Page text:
A small number of the Nez Perce warriors held off larger U.S. Army forces in several skirmishes, including a two-day battle in southwestern Montana. After being rebuffed by the Crow Nation when they sought safety there, the Nez Perce headed for Canada. The journey was around 1,400 miles, and all throughout it, the Nez Perce relied on their fast, agile, and hard Appaloosa horses. They stopped to rest near the Bears Paw Mountains in Montana, around 40 miles from the Canadian border. Unknown to them, Colonel Nelson A. Miles had led an infantry-cavalry from Fort Keough in pursuit. After a five day fight, Chief Joseph surrendered. The Nez Perce war was over on October 5, 1877. Most of the war chiefs were dead, and the noncombatants were cold and starving. 

A Nez Perce warrior on horseback.

The U.S. 7th Cavalry immediately took more than 1,000 of the tribe’s horses when they accepted Chief Joseph’s surrender. They sold what they could and then shot the rest. A significant population of horses were left behind in the Wallowa Valley when the Nez Perce began their retreat, and additional horses escaped or were abandoned on the way. When the Nez Perce were relocated to reservations in north central Idaho, they were allowed to keep few horses and were forced to crossbreed with draft horses in an attempt to create farm horses. 

A remnant population of the Appaloosa horses remained after 1877, but they were nearly forgotten as a distinct breed for nearly 60 years. A few of the best horses continued to be bred and used as working ranch horses. Others were used in circuses and shows, such as Buffalo Bill’s Wild West Show. The name “Appaloosa” came from the Palouse River that ran through the Nez Perce territories. There were several other spellings of the breed’s name, including “Appalucy”, “Opelousa”, and “Apalousey”. By the 1950’s, “Appaloosa” was considered the correct spelling of the name.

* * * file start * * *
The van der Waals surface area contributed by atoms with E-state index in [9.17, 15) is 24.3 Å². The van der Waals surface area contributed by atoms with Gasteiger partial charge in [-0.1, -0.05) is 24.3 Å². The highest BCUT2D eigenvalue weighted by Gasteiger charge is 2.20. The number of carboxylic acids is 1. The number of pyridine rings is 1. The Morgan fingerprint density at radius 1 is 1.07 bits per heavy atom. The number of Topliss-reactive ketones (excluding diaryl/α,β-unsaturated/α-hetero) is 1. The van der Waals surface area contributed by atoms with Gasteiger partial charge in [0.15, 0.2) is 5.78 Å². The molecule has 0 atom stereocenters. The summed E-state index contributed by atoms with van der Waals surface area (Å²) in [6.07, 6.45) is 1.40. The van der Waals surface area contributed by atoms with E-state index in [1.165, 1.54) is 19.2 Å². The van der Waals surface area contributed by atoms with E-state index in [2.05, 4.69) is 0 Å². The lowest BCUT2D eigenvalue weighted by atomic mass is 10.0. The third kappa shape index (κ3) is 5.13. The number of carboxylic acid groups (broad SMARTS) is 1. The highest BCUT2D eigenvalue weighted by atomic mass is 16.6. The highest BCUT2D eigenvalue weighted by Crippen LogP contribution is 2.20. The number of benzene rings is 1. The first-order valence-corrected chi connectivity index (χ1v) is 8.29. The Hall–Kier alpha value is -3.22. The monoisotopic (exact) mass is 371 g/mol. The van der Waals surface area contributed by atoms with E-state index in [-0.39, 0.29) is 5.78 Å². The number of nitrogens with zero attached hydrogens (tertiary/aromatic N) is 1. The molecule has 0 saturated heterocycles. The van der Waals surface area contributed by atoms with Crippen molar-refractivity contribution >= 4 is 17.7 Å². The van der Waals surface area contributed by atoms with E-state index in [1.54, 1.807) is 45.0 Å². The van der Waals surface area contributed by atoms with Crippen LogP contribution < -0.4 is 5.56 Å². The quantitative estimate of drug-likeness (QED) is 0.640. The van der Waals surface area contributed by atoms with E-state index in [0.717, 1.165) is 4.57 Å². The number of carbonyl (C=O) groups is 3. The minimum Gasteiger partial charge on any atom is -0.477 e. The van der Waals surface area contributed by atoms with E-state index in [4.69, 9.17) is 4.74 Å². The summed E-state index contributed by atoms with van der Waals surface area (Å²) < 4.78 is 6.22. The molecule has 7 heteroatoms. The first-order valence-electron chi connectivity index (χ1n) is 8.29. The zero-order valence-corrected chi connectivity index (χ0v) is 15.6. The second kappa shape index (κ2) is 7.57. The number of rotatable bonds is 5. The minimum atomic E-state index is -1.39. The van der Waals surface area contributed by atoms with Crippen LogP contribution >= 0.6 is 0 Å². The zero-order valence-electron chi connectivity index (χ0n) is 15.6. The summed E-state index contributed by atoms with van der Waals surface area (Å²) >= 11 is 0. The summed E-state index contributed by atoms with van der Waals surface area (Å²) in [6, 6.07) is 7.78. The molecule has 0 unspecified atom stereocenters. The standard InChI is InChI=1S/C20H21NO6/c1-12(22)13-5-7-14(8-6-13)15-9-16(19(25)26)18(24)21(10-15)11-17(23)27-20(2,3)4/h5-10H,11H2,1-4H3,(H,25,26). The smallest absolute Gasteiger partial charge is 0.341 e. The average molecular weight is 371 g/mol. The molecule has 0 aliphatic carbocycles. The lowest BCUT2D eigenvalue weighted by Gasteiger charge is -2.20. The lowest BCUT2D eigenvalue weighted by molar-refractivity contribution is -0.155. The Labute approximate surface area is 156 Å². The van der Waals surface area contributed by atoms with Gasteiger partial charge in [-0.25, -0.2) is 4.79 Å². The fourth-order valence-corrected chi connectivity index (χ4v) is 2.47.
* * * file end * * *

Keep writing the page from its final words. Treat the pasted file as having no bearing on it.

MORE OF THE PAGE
Western Horseman magazine published an article in 1937 describing the Appaloosa breed’s history and urging the preservation of the horses. This was when the Appaloosa came to the attention of the general public. The author of the article, Francis D. Haines, had performed extensive research, including traveling with a friend to various Nez Perce villages to collect history and take photographs. The article generated interest in the breed, and was responsible for the founding of the Appaloosa Horse Club by Claude Thompson in 1938. The Appaloosa Museum Foundation was formed in 1975 to preserve the history of the Nez Perce horse. Western Horseman magazine continued to support and promote the breed in subsequent issues. 

The Arabian horse played a huge part in the revitalization of the Appaloosa horse, as evidenced by early registration lists that show Arabian-Appaloosa crossbreeds as ten of the first fifteen horses registered with the ApHC. Later, Thoroughbred and Quarter Horse lines were added, as well as crosses from breeds such as the Morgan and Standardbreds. In 1983 the ApHC reduced the number of allowable crosses to three main breeds: Arabian, American Quarter Horse, and the Thoroughbred.